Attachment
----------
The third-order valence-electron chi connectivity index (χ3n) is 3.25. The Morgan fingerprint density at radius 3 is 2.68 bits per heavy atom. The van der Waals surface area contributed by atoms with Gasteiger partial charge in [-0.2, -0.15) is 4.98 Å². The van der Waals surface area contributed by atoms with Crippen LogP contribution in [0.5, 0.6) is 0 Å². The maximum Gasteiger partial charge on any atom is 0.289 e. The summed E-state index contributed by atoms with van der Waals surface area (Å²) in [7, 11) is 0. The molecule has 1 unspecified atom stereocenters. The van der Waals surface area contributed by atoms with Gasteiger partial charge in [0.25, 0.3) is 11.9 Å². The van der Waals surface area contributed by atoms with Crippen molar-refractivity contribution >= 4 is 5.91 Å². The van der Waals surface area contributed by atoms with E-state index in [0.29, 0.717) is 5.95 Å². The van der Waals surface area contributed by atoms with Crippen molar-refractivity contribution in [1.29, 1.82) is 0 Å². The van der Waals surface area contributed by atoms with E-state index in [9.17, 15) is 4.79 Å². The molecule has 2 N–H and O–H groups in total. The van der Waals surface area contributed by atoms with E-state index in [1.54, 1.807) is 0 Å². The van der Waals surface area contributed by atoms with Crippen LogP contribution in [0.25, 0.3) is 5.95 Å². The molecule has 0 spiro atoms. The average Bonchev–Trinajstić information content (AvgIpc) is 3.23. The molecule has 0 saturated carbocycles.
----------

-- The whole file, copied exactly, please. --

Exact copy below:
The third-order valence-electron chi connectivity index (χ3n) is 3.25. The Morgan fingerprint density at radius 3 is 2.68 bits per heavy atom. The van der Waals surface area contributed by atoms with Gasteiger partial charge in [-0.2, -0.15) is 4.98 Å². The van der Waals surface area contributed by atoms with Crippen LogP contribution in [0.5, 0.6) is 0 Å². The maximum Gasteiger partial charge on any atom is 0.289 e. The summed E-state index contributed by atoms with van der Waals surface area (Å²) in [7, 11) is 0. The molecule has 1 unspecified atom stereocenters. The van der Waals surface area contributed by atoms with Gasteiger partial charge in [0.25, 0.3) is 11.9 Å². The van der Waals surface area contributed by atoms with Crippen molar-refractivity contribution >= 4 is 5.91 Å². The van der Waals surface area contributed by atoms with E-state index in [0.29, 0.717) is 5.95 Å². The van der Waals surface area contributed by atoms with Crippen molar-refractivity contribution in [1.29, 1.82) is 0 Å². The van der Waals surface area contributed by atoms with E-state index in [9.17, 15) is 4.79 Å². The molecule has 2 N–H and O–H groups in total. The van der Waals surface area contributed by atoms with E-state index in [1.54, 1.807) is 0 Å². The van der Waals surface area contributed by atoms with Crippen LogP contribution in [0.25, 0.3) is 5.95 Å². The molecule has 0 spiro atoms. The average Bonchev–Trinajstić information content (AvgIpc) is 3.23. The molecule has 0 saturated carbocycles.